In my previous article, I wrote about how you could handle multitenancy on the level of your databases.
To keep this topic going inside the frame of ASP.NET Core web applications, I’d like to explain how we can leverage the various multitenancy configurations inside EF Core by leveraging a new EF Core 3 feature called Interception of Database operations.
This feature allows us to hook into the raw SQL commands being generated before and after the database was called. It also allows us to modify the results after they’re retrieved, to do some sort of filtering, for example.
In this article, we’ll look how we can use the IDbCommandInterceptor to handle multitenancy in EF Core.
I’ve created a GitHub repository to accompany this article.
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In this repo you’ll find the database scripts to setup our example environments, you can find them here.
After creating the databases and cloning the repository, you can play around with the various multitenancy configurations in the Startup.cs file:
First, let’s look into the Discriminator column.
Also known as the discriminator column
In EF Core 3, you can register an Microsoft.EntityFrameworkCore.Diagnostics.IInterceptor. This allows you to hook into the command execution of EF Core.
You can do this via the AddInterceptors extension on DbContextOptionsBuilder, but this requires concrete instances of our interceptors and can’t leverage the dependency injection from .NET Core.
To use dependency injection, EF Core needs to have it’s own ServiceProvider from which it can resolve these interceptors. For our usecase we require that the tenant is provided via a HTTP Header in the request.
For this reason, we need DI to inject an instance of TenantInfo.
This is a simple context-object that lets us know what the current tenant context is. It will be set as Scoped in the pipeline, meaning it is created per HTTP request (in ASP.NET Core). A middleware will read the HTTP Tenant header from the current request and modify this object’s Name property to match whatever value the client has sent.
When we request a new DbContext, we’ll need to pass in the TenantInfo from the parent context (ASP.NET Core servicecollection) into the dedicated servicecollection for EF. This is done via this helper method.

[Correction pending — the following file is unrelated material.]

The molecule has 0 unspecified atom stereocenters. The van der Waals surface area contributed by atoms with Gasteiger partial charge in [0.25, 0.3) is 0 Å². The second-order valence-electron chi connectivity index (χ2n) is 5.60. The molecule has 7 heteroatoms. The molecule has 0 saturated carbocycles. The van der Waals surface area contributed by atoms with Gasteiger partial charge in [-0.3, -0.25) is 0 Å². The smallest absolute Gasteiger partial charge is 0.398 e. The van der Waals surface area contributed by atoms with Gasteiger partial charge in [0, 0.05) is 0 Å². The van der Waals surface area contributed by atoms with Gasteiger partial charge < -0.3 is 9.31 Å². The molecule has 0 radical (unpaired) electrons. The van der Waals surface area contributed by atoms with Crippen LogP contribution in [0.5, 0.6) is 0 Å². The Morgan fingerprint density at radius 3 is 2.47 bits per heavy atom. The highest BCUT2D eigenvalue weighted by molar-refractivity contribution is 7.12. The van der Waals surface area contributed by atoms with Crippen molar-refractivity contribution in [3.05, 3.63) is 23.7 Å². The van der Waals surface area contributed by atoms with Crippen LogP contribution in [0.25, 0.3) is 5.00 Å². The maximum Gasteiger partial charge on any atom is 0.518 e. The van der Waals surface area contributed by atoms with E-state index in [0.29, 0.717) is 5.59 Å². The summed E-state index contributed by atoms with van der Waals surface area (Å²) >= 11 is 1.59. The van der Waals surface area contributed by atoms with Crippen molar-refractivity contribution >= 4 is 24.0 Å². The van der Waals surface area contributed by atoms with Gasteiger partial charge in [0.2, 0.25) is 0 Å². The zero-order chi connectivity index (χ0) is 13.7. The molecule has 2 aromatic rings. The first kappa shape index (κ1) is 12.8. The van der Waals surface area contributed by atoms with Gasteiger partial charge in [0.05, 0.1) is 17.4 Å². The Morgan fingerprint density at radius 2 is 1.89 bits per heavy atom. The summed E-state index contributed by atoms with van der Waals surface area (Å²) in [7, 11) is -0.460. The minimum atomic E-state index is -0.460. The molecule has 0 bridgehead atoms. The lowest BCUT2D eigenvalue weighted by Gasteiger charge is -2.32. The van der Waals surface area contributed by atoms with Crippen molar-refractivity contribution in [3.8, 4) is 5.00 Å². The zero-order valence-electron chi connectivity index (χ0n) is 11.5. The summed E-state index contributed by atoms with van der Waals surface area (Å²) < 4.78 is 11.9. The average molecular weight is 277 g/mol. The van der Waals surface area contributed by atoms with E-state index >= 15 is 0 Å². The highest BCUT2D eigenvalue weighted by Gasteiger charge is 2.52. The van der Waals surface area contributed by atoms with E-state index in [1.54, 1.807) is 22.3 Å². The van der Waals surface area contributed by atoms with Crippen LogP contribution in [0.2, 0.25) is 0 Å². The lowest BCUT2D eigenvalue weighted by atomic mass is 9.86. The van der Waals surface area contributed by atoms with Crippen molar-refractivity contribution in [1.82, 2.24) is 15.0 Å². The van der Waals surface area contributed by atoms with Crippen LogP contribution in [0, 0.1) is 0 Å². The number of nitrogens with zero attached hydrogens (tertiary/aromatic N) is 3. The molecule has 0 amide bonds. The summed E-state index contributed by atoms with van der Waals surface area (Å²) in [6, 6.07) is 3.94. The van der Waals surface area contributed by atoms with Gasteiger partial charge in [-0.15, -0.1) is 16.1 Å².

The servicecollection from the parent is passed in, along with the configuration. When a new DbContextOptions is requested, it first creates a new ServiceCollection and adds EntityFramework, adds the TenantInfo by retrieving it from the parent servicecollection and lastly, adds the IInterceptor of choice.
This makes registering an interceptor fairly simple:
public static IServiceCollection UseDiscriminatorColumn(this IServiceCollection services, IConfiguration configuration)=> services.UseEFInterceptor<DiscriminatorColumnInterceptor>(configuration);
This is the whole ServiceCollectionExtensions class:
Moving onto the interceptor, using a EF Core DbCommandInterceptor, we can modify the SQL Query to add a WHERE statement at the end of the query to filter on the discriminator column called ‘Tenant’.
You can see here that we first target the DiscriminatorDB, this is required because our connection string does not contain a default catalog.
Secondly, based on whether a WHERE clause was already present, because a .Where() Linq filter was added to a Select, perhaps. We either add an AND clause or just append a WHERE clause at the end of the query.
This is by no means bulletproof, but it gets the job done for our simple scenario.
If we launch the application, open up Postman, we should see two different data sets when we apply a different HTTP header value for Tenant.
Results for Dell:
Results for HP:
Notice that the IDs match whatever is inside the DiscriminatorDB database:
Since we’ve already handled most of the boilerplate in the section above, I’ll briefly discuss the SchemaInterceptor here.
Here we can see, that again, the catalog is chosen (TenantPerSchemaDb). Secondly, the FROM and JOIN statements are prepended with a schema based on the TenantInfo.
I must repeat, this is by no means failsafe. You’re better off parsing the SQL using a genuine parser and modifying the SQL using an expression tree, for example. This way, you’re sure that whatever SQL is created, won’t cause issues when executed.
The DatabaseInterceptor is even simpler, it basically just adds a Use Database statement at the beginning of the command, indicating whichever tenant database is requested.
Now, we exit the land of the interceptors, this need can easily be met by using a different connection whenever the DbContext is created.
We’ve looked into what EF Core Interceptors can bring to the table, but we merely scratched the surface. There’s lots more use-cases for this golden feature, I can’t wait to explore it, and the rest of what .NET Core 3 has to offer!
Later today we discovered that the foreign key naming conventions have changed, in contrast to EF Core 2.2. Make sure to check out the breaking changes in the EF Core 3 release before migrating any existing codebase ✌️